Task force issues new diet counseling recommendations

January 02, 2003

Just in time for New Year's resolutions to kick in, a health care task force convened by the U.S. Department of Health and Human Services announced this week that there is good evidence that extended behavioral counseling can help patients who are at known risk for heart disease and other chronic illnesses. The task force said, however, that there is insufficient evidence to gauge the effectiveness of brief, routine counseling among healthy adults.

After reviewing 35 years' worth of diet counseling studies, the U.S. Preventive Services Task Force concludes that intensive diet counseling can help at-risk adult patients eat less fat and more fruits and vegetables, concluding that this counseling can be delivered by primary care clinicians or by referral to other specialists, such as nutritionists or dietitians. The review and the task force's recommendations are published in the January issue of the American Journal of Preventive Medicine.

Effective counseling for at-risk patients typically involved multiple individual or group sessions and stressed techniques to boost patients' skills, motivation and social supports and personal involvement in goal setting. Because patients at risk for chronic diseases such as high blood pressure or cholesterol problems may have greater motivation to change their diet, counseling can contribute to positive results, say Michael P. Pignone, M.D., M.P.H., and Alice Ammerman, Ph.D., of the University of North Carolina School of Medicine and colleagues.

Studies of average-risk patients showed mixed results, and in cases where counseling did improve the patients' diets, the study did not reveal sufficient evidence of greater health benefits.

Most of the evidence on counseling's effectiveness comes from patients' reports of how their eating habits have changed, which might not be the most reliable measure of diet change, the task force also noted.

Pignone and colleagues analyzed 21 different studies where adult patients were counseled to eat less saturated fat or overall fat, eat more fruits or vegetables or eat more fiber each day. They ranked the success of the counseling based on the overall drop in saturated fat intake or increase in fruit and vegetable or fiber intake.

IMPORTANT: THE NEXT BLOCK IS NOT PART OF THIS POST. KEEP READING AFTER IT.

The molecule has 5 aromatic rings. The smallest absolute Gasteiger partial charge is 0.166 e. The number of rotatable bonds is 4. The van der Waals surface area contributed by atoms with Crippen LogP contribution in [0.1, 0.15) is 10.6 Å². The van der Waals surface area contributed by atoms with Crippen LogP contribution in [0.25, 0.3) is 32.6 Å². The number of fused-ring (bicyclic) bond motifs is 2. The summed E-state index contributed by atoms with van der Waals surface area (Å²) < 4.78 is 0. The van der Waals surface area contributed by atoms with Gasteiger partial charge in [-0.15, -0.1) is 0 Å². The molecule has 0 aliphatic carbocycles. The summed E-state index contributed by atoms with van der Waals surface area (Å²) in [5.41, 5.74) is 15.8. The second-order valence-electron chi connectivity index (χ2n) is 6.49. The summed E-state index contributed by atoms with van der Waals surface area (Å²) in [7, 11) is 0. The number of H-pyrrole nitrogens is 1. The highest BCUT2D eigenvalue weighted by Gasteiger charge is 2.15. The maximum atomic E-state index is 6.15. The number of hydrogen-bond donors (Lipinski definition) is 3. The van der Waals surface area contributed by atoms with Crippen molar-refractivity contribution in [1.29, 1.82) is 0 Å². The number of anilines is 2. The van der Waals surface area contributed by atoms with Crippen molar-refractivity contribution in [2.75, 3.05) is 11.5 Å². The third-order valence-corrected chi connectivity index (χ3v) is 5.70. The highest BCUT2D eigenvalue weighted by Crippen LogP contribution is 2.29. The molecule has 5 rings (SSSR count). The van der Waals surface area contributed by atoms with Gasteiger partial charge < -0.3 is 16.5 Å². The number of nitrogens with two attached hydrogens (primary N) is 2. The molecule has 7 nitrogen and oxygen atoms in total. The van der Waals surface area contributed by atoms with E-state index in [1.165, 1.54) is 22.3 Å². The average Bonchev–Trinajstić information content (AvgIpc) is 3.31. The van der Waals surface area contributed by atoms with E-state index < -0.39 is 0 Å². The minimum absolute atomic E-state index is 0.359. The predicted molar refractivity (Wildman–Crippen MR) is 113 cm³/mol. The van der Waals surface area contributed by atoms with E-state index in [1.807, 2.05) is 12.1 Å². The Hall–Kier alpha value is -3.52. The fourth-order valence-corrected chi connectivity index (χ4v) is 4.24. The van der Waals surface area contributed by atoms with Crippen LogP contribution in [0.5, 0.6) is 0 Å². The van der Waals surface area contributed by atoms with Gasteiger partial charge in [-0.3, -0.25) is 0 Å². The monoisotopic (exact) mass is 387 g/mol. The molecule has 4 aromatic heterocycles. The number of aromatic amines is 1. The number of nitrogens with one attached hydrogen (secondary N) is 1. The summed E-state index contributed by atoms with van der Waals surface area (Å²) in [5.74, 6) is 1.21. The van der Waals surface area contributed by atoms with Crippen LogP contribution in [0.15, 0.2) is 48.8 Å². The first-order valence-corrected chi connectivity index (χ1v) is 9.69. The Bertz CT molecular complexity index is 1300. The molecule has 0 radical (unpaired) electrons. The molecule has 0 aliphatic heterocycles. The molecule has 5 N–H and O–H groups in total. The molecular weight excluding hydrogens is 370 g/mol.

The researchers also noted factors such as where the counseling took place, how often and how long the sessions lasted, what types of techniques were used and whether interactive materials such as telephone calls and computer messages were part of the study.

Patients who received multiple types of counseling, such as a personal evaluation of their diet or group counseling, made bigger changes to their diet than less intensively counseled individuals. A combination of interactive materials and brief face-to-face advice also helped patients make larger changes to their diet, say the researchers.

The task force cited a lack of controlled studies of routine diet counseling in children and teens and a lack of good information on the possible harms of diet counseling as reasons not to recommend routine clinical counseling for those age groups.

One of the biggest questions remaining is whether small diet changes can lead to better health, Pignone and the task force say, although previous research suggests that moderate or large diet changes are associated with lower rates of heart disease and some types of cancer.

"Because we also have little direct evidence about the effect of small dietary changes on the risk of important health outcomes, we cannot determine with certainty whether these small changes in dietary behavior will translate into changes in the incidence of chronic disease," Pignone and colleagues say.
The study was funded by the Agency for Healthcare Research and Quality, a U.S. Department of Health and Human Services agency.

Health Behavior News Service: 202-387-2829 or www.hbns.org.
Interviews: Contact Barbara Najar at 301-594-9881 or BNajar@ahrq.gov.
American Journal of Preventive Medicine: Contact the editorial office at 619-594-7344.

Center for Advancing Health

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